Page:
Zoom Café

I met a woman named Nata  
with short blonde dreadlocks.  
I met her boyfriend Fyodor,  

who fell a bit in love with me.  
A little in love with both,  
I ordered ice cream  

with champanskie, wore bing cherry  
earrings that looked real enough to eat.  
I was a girl in a flute in the city  

of Petrograd, a city called Leningrad  
when I was a girl. Nata and Fed  
led me up a scaffold. We sat  

on newsprint, split block chocolate.  
The bricks of the roof read  
of families whom we starlit 

serenaded. I learned Cyrillic.  
I spelled my name. Fed imitated  
a hunched babushka. At the airport later,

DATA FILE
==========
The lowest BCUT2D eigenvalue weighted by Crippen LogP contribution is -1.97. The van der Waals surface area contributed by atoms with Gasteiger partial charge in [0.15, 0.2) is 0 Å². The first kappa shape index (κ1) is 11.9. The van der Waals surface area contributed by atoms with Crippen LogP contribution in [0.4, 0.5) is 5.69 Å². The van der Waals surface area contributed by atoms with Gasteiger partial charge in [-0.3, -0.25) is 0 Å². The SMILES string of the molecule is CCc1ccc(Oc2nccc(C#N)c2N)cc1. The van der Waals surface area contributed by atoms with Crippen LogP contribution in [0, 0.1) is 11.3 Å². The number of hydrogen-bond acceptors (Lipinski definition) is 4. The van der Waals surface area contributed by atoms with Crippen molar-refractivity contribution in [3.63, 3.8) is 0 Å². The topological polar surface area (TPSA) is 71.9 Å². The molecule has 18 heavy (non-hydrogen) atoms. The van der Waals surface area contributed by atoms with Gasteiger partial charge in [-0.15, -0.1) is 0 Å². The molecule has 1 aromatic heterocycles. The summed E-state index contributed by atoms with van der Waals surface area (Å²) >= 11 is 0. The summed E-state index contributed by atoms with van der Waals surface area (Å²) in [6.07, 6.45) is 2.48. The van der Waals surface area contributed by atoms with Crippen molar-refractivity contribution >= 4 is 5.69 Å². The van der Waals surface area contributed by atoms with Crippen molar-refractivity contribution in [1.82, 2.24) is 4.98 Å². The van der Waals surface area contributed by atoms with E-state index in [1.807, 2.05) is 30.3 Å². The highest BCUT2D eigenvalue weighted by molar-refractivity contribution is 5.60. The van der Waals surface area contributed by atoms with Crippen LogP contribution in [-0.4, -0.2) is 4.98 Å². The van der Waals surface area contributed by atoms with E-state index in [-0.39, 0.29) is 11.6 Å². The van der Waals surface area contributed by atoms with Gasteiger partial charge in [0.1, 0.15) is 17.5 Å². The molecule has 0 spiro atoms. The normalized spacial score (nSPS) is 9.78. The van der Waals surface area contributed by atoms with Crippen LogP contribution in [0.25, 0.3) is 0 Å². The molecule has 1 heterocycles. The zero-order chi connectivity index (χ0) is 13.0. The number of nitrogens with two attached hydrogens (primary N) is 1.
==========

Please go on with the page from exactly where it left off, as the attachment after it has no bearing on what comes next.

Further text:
he battled a spitting officer  
on my behalf. We are happy  
to speak English, the woman said  

on my Riga layover. I had addressed her  
in Russian and knew no better.  
This world, I knew, would pass me by. 

***

Eileen G’Sell is a poet and culture critic with recent contributions to Fence, The Hopkins ReviewCurrent Affairs, Hyperallergic, Reverse Shot, and other outlets. Her first full-length volume of poetry, Life After Rugby, was published in 2018 by Gold Wake Press, and in 2019 she was nominated for the national Rabkin Foundation award in arts journalism. She teaches at Washington University in St. Louis.

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